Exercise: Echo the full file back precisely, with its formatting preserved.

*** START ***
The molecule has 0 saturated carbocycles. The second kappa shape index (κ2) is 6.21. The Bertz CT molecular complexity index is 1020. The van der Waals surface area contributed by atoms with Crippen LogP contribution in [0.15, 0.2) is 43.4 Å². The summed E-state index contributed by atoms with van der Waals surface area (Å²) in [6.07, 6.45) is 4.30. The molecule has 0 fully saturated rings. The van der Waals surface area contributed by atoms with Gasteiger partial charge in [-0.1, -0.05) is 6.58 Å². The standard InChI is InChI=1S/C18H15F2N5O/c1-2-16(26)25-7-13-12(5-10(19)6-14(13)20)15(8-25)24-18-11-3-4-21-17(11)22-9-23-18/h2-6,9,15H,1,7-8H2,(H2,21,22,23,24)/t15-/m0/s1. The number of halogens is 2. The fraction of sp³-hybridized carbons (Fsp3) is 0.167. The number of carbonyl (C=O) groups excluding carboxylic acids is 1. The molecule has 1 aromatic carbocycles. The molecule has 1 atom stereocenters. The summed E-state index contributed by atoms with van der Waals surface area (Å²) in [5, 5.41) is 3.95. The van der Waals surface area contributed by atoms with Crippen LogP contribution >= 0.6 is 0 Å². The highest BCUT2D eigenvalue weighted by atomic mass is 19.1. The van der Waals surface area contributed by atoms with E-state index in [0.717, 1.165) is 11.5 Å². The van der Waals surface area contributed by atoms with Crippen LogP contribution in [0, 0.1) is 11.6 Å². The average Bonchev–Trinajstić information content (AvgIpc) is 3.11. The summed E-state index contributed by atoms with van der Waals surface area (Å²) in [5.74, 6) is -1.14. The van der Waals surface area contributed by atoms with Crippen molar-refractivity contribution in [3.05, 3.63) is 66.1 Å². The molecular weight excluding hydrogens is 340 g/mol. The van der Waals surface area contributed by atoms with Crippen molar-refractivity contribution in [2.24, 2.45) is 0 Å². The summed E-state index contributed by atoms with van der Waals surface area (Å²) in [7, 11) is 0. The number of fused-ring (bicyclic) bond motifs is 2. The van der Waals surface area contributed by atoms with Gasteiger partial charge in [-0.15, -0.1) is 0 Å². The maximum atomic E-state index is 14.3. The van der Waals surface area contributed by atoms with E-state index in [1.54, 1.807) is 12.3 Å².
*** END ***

The molecule has 0 saturated carbocycles. The second kappa shape index (κ2) is 6.21. The Bertz CT molecular complexity index is 1020. The van der Waals surface area contributed by atoms with Crippen LogP contribution in [0.15, 0.2) is 43.4 Å². The summed E-state index contributed by atoms with van der Waals surface area (Å²) in [6.07, 6.45) is 4.30. The molecule has 0 fully saturated rings. The van der Waals surface area contributed by atoms with Gasteiger partial charge in [-0.1, -0.05) is 6.58 Å². The standard InChI is InChI=1S/C18H15F2N5O/c1-2-16(26)25-7-13-12(5-10(19)6-14(13)20)15(8-25)24-18-11-3-4-21-17(11)22-9-23-18/h2-6,9,15H,1,7-8H2,(H2,21,22,23,24)/t15-/m0/s1. The number of halogens is 2. The fraction of sp³-hybridized carbons (Fsp3) is 0.167. The number of carbonyl (C=O) groups excluding carboxylic acids is 1. The molecule has 1 aromatic carbocycles. The molecule has 1 atom stereocenters. The summed E-state index contributed by atoms with van der Waals surface area (Å²) in [5, 5.41) is 3.95. The van der Waals surface area contributed by atoms with Crippen LogP contribution >= 0.6 is 0 Å². The highest BCUT2D eigenvalue weighted by atomic mass is 19.1. The van der Waals surface area contributed by atoms with E-state index in [0.717, 1.165) is 11.5 Å². The van der Waals surface area contributed by atoms with Crippen LogP contribution in [0, 0.1) is 11.6 Å². The average Bonchev–Trinajstić information content (AvgIpc) is 3.11. The summed E-state index contributed by atoms with van der Waals surface area (Å²) in [5.74, 6) is -1.14. The van der Waals surface area contributed by atoms with Crippen molar-refractivity contribution in [3.05, 3.63) is 66.1 Å². The molecular weight excluding hydrogens is 340 g/mol. The van der Waals surface area contributed by atoms with Crippen molar-refractivity contribution in [2.24, 2.45) is 0 Å². The summed E-state index contributed by atoms with van der Waals surface area (Å²) in [7, 11) is 0. The number of fused-ring (bicyclic) bond motifs is 2. The van der Waals surface area contributed by atoms with Gasteiger partial charge in [-0.15, -0.1) is 0 Å². The maximum atomic E-state index is 14.3. The van der Waals surface area contributed by atoms with E-state index in [1.54, 1.807) is 12.3 Å².